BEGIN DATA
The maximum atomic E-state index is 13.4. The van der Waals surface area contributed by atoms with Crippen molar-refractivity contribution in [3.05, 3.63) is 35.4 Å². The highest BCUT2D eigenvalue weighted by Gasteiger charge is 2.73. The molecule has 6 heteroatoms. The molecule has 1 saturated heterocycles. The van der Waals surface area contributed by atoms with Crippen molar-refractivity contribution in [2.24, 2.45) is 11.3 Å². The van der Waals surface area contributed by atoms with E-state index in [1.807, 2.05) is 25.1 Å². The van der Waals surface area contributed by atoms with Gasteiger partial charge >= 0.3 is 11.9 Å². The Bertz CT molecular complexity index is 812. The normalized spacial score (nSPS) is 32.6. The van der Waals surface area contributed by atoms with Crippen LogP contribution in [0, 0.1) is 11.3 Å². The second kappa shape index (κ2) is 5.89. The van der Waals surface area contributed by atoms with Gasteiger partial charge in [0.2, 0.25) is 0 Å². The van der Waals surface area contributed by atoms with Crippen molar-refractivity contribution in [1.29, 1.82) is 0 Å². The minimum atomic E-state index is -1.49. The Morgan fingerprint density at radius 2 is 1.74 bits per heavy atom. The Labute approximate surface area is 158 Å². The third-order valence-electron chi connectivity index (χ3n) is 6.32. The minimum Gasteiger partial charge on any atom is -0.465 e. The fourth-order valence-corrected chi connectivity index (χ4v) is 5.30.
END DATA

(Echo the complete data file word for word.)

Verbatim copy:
The maximum atomic E-state index is 13.4. The van der Waals surface area contributed by atoms with Crippen molar-refractivity contribution in [3.05, 3.63) is 35.4 Å². The highest BCUT2D eigenvalue weighted by Gasteiger charge is 2.73. The molecule has 6 heteroatoms. The molecule has 1 saturated heterocycles. The van der Waals surface area contributed by atoms with Crippen molar-refractivity contribution in [2.24, 2.45) is 11.3 Å². The van der Waals surface area contributed by atoms with E-state index in [1.807, 2.05) is 25.1 Å². The van der Waals surface area contributed by atoms with Gasteiger partial charge >= 0.3 is 11.9 Å². The Bertz CT molecular complexity index is 812. The normalized spacial score (nSPS) is 32.6. The van der Waals surface area contributed by atoms with Crippen LogP contribution in [0, 0.1) is 11.3 Å². The second kappa shape index (κ2) is 5.89. The van der Waals surface area contributed by atoms with Gasteiger partial charge in [0.2, 0.25) is 0 Å². The van der Waals surface area contributed by atoms with Crippen molar-refractivity contribution in [1.29, 1.82) is 0 Å². The minimum atomic E-state index is -1.49. The Morgan fingerprint density at radius 2 is 1.74 bits per heavy atom. The Labute approximate surface area is 158 Å². The third-order valence-electron chi connectivity index (χ3n) is 6.32. The minimum Gasteiger partial charge on any atom is -0.465 e. The fourth-order valence-corrected chi connectivity index (χ4v) is 5.30.